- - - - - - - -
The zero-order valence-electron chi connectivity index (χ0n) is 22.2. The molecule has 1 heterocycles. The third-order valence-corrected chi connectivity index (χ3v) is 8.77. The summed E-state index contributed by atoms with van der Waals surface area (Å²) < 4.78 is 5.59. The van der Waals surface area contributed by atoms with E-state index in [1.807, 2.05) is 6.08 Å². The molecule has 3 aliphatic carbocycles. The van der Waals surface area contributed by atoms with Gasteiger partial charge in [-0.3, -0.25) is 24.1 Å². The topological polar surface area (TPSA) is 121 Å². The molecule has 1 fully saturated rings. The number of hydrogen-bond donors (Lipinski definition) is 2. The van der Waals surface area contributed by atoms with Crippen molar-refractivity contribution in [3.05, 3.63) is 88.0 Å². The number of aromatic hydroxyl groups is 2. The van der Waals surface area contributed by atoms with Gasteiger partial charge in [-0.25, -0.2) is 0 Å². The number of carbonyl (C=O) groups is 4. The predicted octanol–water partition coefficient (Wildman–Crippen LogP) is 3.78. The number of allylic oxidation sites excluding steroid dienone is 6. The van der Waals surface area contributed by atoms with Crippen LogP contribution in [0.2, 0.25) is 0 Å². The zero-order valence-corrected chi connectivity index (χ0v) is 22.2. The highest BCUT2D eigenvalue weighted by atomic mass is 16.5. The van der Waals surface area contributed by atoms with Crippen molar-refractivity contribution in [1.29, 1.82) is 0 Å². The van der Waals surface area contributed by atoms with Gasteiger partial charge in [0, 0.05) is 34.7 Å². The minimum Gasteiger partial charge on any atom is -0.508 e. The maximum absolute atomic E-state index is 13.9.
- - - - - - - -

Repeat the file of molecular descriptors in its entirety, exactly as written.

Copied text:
The zero-order valence-electron chi connectivity index (χ0n) is 22.2. The molecule has 1 heterocycles. The third-order valence-corrected chi connectivity index (χ3v) is 8.77. The summed E-state index contributed by atoms with van der Waals surface area (Å²) < 4.78 is 5.59. The van der Waals surface area contributed by atoms with E-state index in [1.807, 2.05) is 6.08 Å². The molecule has 3 aliphatic carbocycles. The van der Waals surface area contributed by atoms with Gasteiger partial charge in [-0.3, -0.25) is 24.1 Å². The topological polar surface area (TPSA) is 121 Å². The molecule has 1 fully saturated rings. The number of hydrogen-bond donors (Lipinski definition) is 2. The van der Waals surface area contributed by atoms with Crippen molar-refractivity contribution in [3.05, 3.63) is 88.0 Å². The number of aromatic hydroxyl groups is 2. The van der Waals surface area contributed by atoms with Gasteiger partial charge in [-0.25, -0.2) is 0 Å². The number of carbonyl (C=O) groups is 4. The predicted octanol–water partition coefficient (Wildman–Crippen LogP) is 3.78. The number of allylic oxidation sites excluding steroid dienone is 6. The van der Waals surface area contributed by atoms with Crippen LogP contribution in [0.2, 0.25) is 0 Å². The zero-order valence-corrected chi connectivity index (χ0v) is 22.2. The highest BCUT2D eigenvalue weighted by atomic mass is 16.5. The van der Waals surface area contributed by atoms with Crippen molar-refractivity contribution in [1.29, 1.82) is 0 Å². The van der Waals surface area contributed by atoms with Gasteiger partial charge in [0, 0.05) is 34.7 Å². The minimum Gasteiger partial charge on any atom is -0.508 e. The maximum absolute atomic E-state index is 13.9.